“Ibn Battuta lived a few generations earlier, and he mentions ‘Hindu Kush’ as an already well-established usage. In his understanding, the reference was not to one spectacular occasion of slaughter, nor of mass death by frost, but of a recurring phenomenon of slaves on transport dying there. The number of casualties would not amount to a hundred thousand in a single night, but over centuries of Hindu slave transports by Muslim conquerors, the death toll must have totalled a far greater number.” If Dalrymple’s got it all wrong—as he has on several occasions—then he needs to take a crash course in history. But coming shortly after the religious clashes in Delhi, his timing looks suspicious.
The problem with the British is that even seven decades after they ceased to be a global power, they continue to suffer from a colonial hangover. Former prime minister I. K. Gujral illustrated it perfectly while rejecting British foreign secretary Robin Cook’s offer to mediate on the Kashmir issue: “Britain is a third-rate power nursing delusions of grandeur of its colonial past. It created Kashmir when it divided India. And now it wants to give us a solution.”
Throughout the colonial era, especially at Partition in 1947, and later during the 1971 India-Pakistan War and during the years of Khalistani terrorism, Britain backed forces that were hostile to India.
Take the Gates of Somnath incident of 1842 when governor-general Edward Law, the First Earl of Ellenborough, removed the wooden gates of a mosque in Ghazni, Afghanistan, and brought them to India. He claimed the British had got back the gates of Somnath looted by Ghazni in 1024. The governor general then displayed the gates around the country, and proclaimed that the British had avenged an insult 800 years back.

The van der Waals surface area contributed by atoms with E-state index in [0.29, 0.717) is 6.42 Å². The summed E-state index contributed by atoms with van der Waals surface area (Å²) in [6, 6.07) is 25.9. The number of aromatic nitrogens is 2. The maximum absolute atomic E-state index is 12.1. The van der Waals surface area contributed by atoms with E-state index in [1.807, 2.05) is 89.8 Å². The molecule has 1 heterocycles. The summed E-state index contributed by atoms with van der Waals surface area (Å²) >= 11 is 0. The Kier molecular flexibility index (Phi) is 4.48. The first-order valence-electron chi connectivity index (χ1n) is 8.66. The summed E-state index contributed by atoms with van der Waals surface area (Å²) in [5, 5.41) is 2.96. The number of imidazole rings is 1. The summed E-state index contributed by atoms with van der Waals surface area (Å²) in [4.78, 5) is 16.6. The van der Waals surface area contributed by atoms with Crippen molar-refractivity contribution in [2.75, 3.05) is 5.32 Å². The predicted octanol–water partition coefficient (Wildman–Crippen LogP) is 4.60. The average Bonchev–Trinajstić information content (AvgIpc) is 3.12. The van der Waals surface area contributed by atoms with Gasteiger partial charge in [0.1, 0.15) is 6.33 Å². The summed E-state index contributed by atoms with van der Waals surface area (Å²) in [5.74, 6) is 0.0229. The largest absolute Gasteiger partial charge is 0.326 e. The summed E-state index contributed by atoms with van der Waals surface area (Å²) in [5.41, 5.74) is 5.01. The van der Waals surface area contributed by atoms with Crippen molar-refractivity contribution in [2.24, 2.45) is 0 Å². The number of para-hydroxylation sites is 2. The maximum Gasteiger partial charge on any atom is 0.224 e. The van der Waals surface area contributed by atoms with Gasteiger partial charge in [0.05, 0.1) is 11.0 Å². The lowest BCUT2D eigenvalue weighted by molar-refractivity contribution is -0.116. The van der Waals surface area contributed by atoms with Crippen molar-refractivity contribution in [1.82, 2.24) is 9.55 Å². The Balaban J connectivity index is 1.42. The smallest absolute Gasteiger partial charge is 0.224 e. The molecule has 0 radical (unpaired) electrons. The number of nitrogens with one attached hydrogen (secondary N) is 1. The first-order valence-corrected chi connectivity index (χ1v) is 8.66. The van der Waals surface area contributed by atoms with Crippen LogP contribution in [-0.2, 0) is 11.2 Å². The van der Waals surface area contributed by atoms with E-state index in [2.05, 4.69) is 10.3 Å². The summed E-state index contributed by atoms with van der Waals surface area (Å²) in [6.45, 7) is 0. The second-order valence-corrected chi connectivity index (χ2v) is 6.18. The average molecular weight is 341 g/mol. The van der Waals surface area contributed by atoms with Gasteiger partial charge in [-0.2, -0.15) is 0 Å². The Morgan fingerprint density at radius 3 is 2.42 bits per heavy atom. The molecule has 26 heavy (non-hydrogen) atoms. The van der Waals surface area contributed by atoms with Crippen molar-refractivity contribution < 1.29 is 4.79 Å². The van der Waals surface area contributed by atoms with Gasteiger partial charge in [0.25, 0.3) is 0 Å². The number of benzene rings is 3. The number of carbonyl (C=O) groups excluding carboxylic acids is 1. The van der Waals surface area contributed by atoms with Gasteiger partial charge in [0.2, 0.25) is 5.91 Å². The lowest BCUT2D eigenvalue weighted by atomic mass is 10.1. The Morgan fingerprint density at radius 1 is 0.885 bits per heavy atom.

But the gates were anything but Indian, and were proven to be of Afghan origin. They are currently stored in the Agra Fort, with an Archaeological Society of India plaque saying: “It is lying here either as a war trophy of the British campaign of 1842 or as a sad reminder of the historic lies of the East India Company.”
Colonialists and carpetbaggers—whose only interest was to kill Indians and siphon wealth back to Britain—were pretty much the norm during the 200 years of British rule. The irony is that 67 years after the British retreat from India, people like Dalrymple are allowed to peddle snake oil here. While outwardly claiming to be friends of India, they play the divide-and-enjoy game perfectly, knowing full well that there are many Macaulayites—a class of people Indian in looks and English in outlook—who will pay good money for their concoctions.
Now, the term “friend of India” takes on an Orwellian turn when it comes from the British. To illustrate, in January 2012, frustrated at the loss of a multi-billion dollar fighter contract to archrival France, the British launched a tirade against India. While the usual India-baiters such as the British media talked about India’s “ingratitude” (for daring to question the benefits of colonialism?), it was the reaction of the so-called liberals that was an eye-opener. The Labour Party’s Barry Gardiner, a self-styled friend of India, called for “downgrading” of India-UK trade relations.